People cheer while listening to former Mayor Claudia Sheinbaum at a rally in Mexico City, Saturday, Aug. 26, 2023.

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If Sheinbaum is indeed victorious, Abed said, one issue will loom above all others: “What role, if any, will AMLO play in the next six years? Is he going to be actively involved in the decisions that she makes as president?”

Sheinbaum has dismissed suggestions that López Obrador might control her presidency from behind the scenes as misogynistic.

Claudia Sheinbaum, the protege of President Andrés Manuel López Obrador, is favored to be elected Mexico's next leader.

In some ways, the heated debates about López Obrador’s record and legacy have overshadowed a more compelling storyline: the near certainty that the next president will be a woman.

That would be a first for Mexico, a traditionally conservative country known for machismo and high rates of violence against women. Women have made major inroads in politics here since a 2019 constitutional reform set quotas requiring gender parity in all elected posts at the federal, state and municipal levels. They now account for about half the Congress.

Sunday’s election is the largest in Mexico’s history. Along with a new president, voters will choose 128 senators, 500 congressional deputies, eight governors and the mayor of Mexico City, along with thousands of local officials. Mexican presidents serve a single six-year term.

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Beyond breaking gender barriers, the election has significant policy implications for both Mexico and the United States.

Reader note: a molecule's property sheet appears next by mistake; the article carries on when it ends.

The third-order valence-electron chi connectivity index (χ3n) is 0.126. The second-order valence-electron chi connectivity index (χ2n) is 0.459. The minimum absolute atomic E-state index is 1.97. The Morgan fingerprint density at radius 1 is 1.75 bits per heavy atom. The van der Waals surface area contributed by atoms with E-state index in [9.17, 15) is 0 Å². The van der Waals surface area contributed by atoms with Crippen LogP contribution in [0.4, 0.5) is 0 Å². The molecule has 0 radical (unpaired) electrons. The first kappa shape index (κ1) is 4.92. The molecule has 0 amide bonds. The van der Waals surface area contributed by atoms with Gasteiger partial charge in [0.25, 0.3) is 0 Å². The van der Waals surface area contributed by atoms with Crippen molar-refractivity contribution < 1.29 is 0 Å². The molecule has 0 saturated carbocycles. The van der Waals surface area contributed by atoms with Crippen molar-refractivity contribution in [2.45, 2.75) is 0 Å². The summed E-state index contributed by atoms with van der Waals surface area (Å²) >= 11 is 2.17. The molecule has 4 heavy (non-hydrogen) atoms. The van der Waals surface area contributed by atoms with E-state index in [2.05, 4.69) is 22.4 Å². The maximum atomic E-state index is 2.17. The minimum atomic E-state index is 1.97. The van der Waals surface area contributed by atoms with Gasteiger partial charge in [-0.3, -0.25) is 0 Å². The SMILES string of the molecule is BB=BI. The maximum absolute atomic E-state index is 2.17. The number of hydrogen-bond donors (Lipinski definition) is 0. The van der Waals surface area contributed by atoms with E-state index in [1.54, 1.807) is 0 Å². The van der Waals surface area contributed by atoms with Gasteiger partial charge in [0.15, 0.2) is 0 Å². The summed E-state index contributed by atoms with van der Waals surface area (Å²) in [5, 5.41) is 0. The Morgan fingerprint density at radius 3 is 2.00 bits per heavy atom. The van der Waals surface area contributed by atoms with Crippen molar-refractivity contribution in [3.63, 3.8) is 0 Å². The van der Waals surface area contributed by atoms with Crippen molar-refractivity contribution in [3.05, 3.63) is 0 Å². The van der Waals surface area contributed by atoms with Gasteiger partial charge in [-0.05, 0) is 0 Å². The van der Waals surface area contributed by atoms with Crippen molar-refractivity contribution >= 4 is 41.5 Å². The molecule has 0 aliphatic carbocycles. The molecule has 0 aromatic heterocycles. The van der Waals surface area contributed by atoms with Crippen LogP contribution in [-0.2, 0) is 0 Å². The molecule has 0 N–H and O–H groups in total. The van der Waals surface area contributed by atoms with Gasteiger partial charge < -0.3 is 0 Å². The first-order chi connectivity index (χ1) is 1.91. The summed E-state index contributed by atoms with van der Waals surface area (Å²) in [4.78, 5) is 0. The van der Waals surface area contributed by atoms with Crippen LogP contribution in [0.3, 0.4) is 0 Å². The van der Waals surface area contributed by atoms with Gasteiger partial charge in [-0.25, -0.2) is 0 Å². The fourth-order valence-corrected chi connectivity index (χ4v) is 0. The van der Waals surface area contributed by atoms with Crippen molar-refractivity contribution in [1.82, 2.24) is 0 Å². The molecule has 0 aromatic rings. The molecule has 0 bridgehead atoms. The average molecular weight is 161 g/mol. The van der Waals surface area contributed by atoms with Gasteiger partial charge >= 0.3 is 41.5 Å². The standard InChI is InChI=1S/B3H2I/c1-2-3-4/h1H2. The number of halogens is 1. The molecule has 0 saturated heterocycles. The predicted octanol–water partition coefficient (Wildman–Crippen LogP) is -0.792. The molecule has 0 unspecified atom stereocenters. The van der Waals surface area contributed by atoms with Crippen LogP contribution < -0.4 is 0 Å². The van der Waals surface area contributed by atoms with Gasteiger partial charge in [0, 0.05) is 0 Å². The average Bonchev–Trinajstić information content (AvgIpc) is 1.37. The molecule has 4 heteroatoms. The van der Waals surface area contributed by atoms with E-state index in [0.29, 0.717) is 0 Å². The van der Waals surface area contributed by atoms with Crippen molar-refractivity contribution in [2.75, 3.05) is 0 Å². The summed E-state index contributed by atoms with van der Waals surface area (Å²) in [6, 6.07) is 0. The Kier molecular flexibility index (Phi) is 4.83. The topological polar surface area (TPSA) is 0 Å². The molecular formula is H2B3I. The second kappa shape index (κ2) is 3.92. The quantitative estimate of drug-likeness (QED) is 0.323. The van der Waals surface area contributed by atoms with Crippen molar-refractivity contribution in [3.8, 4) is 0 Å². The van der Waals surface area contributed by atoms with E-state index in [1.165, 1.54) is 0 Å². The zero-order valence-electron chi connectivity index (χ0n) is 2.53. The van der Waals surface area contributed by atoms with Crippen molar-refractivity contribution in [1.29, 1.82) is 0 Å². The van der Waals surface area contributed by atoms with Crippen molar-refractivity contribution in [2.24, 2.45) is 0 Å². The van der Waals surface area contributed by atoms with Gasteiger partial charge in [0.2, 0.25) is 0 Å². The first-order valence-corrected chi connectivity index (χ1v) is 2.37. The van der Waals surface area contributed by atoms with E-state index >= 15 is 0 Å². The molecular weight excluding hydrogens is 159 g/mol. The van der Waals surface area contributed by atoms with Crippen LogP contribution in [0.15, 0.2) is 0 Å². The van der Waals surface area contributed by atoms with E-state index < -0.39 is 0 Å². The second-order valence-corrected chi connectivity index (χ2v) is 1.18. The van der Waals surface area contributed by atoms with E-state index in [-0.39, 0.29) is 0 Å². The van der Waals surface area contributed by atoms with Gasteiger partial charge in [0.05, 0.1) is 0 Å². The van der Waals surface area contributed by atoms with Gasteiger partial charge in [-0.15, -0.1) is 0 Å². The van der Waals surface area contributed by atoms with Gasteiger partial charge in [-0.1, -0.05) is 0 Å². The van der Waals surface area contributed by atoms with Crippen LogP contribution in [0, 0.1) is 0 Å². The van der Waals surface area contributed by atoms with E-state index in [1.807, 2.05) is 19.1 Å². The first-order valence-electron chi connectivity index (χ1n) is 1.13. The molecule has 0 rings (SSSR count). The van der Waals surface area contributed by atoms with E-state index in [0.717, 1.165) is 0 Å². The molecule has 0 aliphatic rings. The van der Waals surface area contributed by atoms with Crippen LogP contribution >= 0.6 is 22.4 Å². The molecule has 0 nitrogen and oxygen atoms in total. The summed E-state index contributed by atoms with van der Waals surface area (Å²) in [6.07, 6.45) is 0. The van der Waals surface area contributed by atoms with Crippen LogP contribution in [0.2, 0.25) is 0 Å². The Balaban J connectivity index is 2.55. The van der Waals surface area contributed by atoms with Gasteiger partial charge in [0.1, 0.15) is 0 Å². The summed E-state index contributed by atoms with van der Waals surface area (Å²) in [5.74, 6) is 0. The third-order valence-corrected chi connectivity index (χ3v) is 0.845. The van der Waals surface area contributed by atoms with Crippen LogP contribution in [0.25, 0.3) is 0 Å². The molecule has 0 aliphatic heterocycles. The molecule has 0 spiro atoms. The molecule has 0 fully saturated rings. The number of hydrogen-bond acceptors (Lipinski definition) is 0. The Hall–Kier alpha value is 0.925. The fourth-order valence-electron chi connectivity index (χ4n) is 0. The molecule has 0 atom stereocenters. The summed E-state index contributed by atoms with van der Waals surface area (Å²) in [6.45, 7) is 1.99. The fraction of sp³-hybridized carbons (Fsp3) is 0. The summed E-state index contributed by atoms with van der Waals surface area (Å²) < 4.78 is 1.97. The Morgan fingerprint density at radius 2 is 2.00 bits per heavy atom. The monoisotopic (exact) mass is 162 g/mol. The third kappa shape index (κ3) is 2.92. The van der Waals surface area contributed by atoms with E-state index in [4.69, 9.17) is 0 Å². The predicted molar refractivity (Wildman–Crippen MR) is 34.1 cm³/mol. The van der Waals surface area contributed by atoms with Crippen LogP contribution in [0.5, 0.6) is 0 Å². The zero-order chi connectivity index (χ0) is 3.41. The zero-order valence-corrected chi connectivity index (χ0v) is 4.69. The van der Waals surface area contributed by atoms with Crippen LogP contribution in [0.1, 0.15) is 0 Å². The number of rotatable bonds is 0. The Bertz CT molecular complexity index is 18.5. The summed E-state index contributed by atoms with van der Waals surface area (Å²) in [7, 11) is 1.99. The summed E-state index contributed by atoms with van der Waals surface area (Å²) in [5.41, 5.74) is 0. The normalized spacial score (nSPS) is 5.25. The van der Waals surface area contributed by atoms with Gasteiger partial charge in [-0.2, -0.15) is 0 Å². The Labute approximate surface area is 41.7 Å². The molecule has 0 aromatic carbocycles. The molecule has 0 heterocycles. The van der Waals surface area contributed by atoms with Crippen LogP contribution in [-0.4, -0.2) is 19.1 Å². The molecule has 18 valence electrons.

The two nations share a sometimes turbulent partnership on security concerns such as immigration, organized crime and drug trafficking — all while trade between them approaches $1 trillion a year.

López Obrador has mostly cooperated with Washington on key issues even as he regularly assails its policies and even U.S. culture — denouncing “abusive meddling” and what he regards as U.S. moral decay. Sheinbaum and Gálvez, for their parts, have both pledged to maintain close ties with the United States.

“The two countries are so integrated economically that both know that upsetting it would have very deep consequences,” said Tony Payan, who directs the Center for the U.S. and Mexico at Rice University’s Baker Institute for Public Policy. “No one wants that to happen.”

The future of U.S.-Mexico relations may depend less on who wins the Mexico election than on the outcome of the U.S. presidential race in November.

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Former President Trump, who has railed against migrants and free trade, once threatened to slap tariffs on Mexican imports if the country did not do more to stop migrants from reaching the U.S. border. López Obrador promptly acquiesced — even as critics accused him of doing Washington’s “dirty work.”